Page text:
How about this, written by Paul, a missionary who did much to spread Christianity: “Christ died for us while we were still sinners, and by this God showed how much He loves us.” Once again, there are no qualifiers. Everyone can accept this gift, from Demi Moore to the worst person you can imagine.

Finally, this quote (from a section of the Bible called Isaiah) may be the most amazing of all because it’s God speaking to anyone who will listen: “You are precious to Me, and I have given you a special place of honour. I love you. That’s why I am willing to trade others, to give up whole nations, to save your life.”

When I read these excerpts, I’m reminded all over again why I decided to follow Jesus. By accepting the gift of His death and resurrection for all the wrong things I’ve done (and all the RIGHT things I HAVEN’T done), I give my love to the One who loved me first.

Jesus’ sacrifice addresses another part of Demi Moore’s statement – feeling like there’s something fundamentally wrong with her. That’s not just a feeling; it’s dead-on true. But not just for Demi – for me, too. And for you.

Indeed, there’s something ‘fundamentally wrong’ with every person on earth: we think we’re God, that we don’t need our creator and we can do whatever we want. So many of our planet’s problems are the result of this selfish thinking.

But rather than simply judge and convict us, God showed how much He loves humanity by reaching out and offering us the gift of Jesus. What’s keeping you from accepting it?

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After one of my blogs was posted online, I emailed friends to get some feedback (in case they wanted to read it). Here are two responses:

The first asked me to stop sending her links to these essays because anything related to God is “not my thing.”

The second, from my old buddy Jim Mason (a former newspaper editor in Stouffville, Ontario), went like this:

“What has intrigued me are the number of people who have never believed. Period. Tell them you were just at church and there are no questions, just dismissals. Not to sound high and mighty, but I truly wonder what floats their boat … money? Power? Toys?”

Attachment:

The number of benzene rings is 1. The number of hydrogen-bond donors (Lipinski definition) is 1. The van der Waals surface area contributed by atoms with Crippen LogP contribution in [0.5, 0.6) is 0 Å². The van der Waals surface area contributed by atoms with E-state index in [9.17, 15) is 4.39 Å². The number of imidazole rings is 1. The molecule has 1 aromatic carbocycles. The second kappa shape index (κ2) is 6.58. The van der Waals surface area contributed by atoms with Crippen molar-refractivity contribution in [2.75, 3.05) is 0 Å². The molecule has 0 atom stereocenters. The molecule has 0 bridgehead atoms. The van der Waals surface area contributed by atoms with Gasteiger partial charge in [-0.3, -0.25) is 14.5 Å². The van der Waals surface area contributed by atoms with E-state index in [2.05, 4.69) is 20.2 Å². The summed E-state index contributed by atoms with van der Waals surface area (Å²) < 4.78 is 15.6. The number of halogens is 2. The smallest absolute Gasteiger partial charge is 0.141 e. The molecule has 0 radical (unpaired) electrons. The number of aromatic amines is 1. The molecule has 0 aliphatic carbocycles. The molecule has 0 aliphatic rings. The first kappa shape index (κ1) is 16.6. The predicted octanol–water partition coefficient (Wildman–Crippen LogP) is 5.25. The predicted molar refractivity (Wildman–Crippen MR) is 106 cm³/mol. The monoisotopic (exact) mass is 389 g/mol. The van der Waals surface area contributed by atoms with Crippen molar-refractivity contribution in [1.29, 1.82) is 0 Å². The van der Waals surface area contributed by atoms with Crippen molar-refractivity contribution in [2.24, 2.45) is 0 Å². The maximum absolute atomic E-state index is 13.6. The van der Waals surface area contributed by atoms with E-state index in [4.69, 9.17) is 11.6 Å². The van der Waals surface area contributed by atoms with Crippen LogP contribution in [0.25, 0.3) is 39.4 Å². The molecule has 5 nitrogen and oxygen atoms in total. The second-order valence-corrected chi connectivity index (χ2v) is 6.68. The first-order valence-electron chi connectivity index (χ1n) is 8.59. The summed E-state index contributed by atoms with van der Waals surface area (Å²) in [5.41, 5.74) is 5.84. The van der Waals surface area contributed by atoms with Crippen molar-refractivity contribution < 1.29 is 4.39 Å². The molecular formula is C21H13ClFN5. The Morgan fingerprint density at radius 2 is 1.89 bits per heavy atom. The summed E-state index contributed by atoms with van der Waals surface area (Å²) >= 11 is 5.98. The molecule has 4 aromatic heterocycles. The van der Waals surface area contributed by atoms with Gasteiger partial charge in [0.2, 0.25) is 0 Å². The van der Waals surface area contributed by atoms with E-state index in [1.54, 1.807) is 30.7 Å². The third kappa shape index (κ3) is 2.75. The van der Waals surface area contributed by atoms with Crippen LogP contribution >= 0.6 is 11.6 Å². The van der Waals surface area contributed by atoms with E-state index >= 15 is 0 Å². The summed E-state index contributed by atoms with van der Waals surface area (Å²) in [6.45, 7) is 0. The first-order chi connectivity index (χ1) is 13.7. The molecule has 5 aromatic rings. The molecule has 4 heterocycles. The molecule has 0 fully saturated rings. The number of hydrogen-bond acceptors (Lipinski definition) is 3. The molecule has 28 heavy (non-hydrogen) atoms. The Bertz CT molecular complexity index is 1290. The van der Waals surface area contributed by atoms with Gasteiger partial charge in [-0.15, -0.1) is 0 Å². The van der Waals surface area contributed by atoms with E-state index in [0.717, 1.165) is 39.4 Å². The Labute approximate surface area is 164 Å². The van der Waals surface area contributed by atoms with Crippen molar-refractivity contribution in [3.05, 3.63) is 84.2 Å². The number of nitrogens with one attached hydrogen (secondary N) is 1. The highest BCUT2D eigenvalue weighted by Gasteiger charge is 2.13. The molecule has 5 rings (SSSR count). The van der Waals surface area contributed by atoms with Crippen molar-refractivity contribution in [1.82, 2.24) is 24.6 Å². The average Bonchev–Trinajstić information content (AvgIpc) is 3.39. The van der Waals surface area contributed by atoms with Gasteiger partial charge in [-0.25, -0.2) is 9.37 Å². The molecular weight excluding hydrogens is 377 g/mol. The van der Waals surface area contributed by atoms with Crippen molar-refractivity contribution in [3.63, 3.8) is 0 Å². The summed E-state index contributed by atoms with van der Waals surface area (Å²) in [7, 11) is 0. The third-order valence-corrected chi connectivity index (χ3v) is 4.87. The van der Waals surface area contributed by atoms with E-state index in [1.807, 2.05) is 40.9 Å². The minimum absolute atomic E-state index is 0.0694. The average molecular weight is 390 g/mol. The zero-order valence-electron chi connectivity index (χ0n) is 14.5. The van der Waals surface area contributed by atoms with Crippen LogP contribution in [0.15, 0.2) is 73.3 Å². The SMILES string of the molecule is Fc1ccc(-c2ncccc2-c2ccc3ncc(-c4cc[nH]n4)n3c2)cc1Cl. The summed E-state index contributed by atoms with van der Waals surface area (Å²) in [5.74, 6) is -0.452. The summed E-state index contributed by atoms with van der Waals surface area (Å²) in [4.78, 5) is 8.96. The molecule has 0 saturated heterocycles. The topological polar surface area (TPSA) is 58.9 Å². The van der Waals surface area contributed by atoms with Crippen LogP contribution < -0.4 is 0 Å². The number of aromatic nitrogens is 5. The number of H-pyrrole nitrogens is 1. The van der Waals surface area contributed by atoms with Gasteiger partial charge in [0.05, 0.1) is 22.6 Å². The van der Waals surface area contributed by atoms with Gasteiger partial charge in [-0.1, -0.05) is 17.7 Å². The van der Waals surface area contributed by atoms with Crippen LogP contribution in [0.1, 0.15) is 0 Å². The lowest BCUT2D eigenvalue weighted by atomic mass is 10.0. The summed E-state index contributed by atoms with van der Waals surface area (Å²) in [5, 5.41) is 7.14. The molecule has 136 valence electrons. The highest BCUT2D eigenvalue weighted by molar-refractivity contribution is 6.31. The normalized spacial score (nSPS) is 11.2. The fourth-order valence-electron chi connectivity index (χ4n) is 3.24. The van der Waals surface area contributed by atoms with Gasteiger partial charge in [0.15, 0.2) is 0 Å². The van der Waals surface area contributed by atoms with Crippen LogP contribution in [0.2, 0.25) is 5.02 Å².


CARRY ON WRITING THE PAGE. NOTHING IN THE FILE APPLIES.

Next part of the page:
My goodness; it almost sounds like these two people, who have never met, were emailing each other rather than me. The “exchange” certainly got me thinking.

If spirituality is not your thing, then what is? Because, whether we realize it or not, I believe every one of us has a “thing” – something we are passionate about, something we’re willing to spend time, resources, and emotion pursuing.

So, are you focused on money, power, or toys? All these things are certainly cherished in our culture, but if you die wealthy, are you better than those who leave this earth with just a few loonies? Will you have a more fulfilling and laudable life with millions of dollars, a fancy job title and an eye-popping home theatre system?

This reminds me of something Jesus told his followers: “What kind of deal is it to get everything you want, but lose yourself? What could you ever trade your soul for?”

Some might shake their heads at wealth and power and declare their “thing” is family, friends, and relationships. All these things are good, but what if they’re limited to nights at the pub, uncomfortable Christmas dinners, or cruise ship vacations? Doesn’t that get a little old after awhile?

Others might not say so, but their “thing” may be sex. Consider reruns of the TV sitcom Two and a Half Men. One of the main characters, played by Charlie Sheen, was a sex and party-obsessed bachelor.

At first, it’s easy to think Charlie Sheen’s character was smarter and cooler than his cheapskate, fussy, down-on-his-luck brother.  But in the end, the show made it clear that Charlie’s lifestyle was breathtakingly superficial and you feel just as sorry for him.

Extreme sports? Xbox? Wii? These are fun “things”, but how fulfilling are they in the end? My hobby is landscape photography, but no matter how wonderful some of my pictures might be, what can I do with them after putting them on my web page or collecting laudatory comments on the Flickr photo sharing site? Even if I were to get a publishing contract, would having a few coffee-table books be ultimately satisfying?

The point to all of this is simple:

  • children grow up and leave
  • marriages often end
  • spouses die
  • friends can (and often do) move or drift away
  • big-screen TVs need replacing
  • sexual attractiveness slips away
  • most books go out of print
  • you can’t do extreme sports forever
  • one day you’ll have to give up your fancy job title
  • you’ll get bored with Xbox and Wii

So what’s left to be your “thing”? What – or who – won’t change with the passage of time? What can you and I commit to, and have that commitment returned, for our entire lives? Could it be God?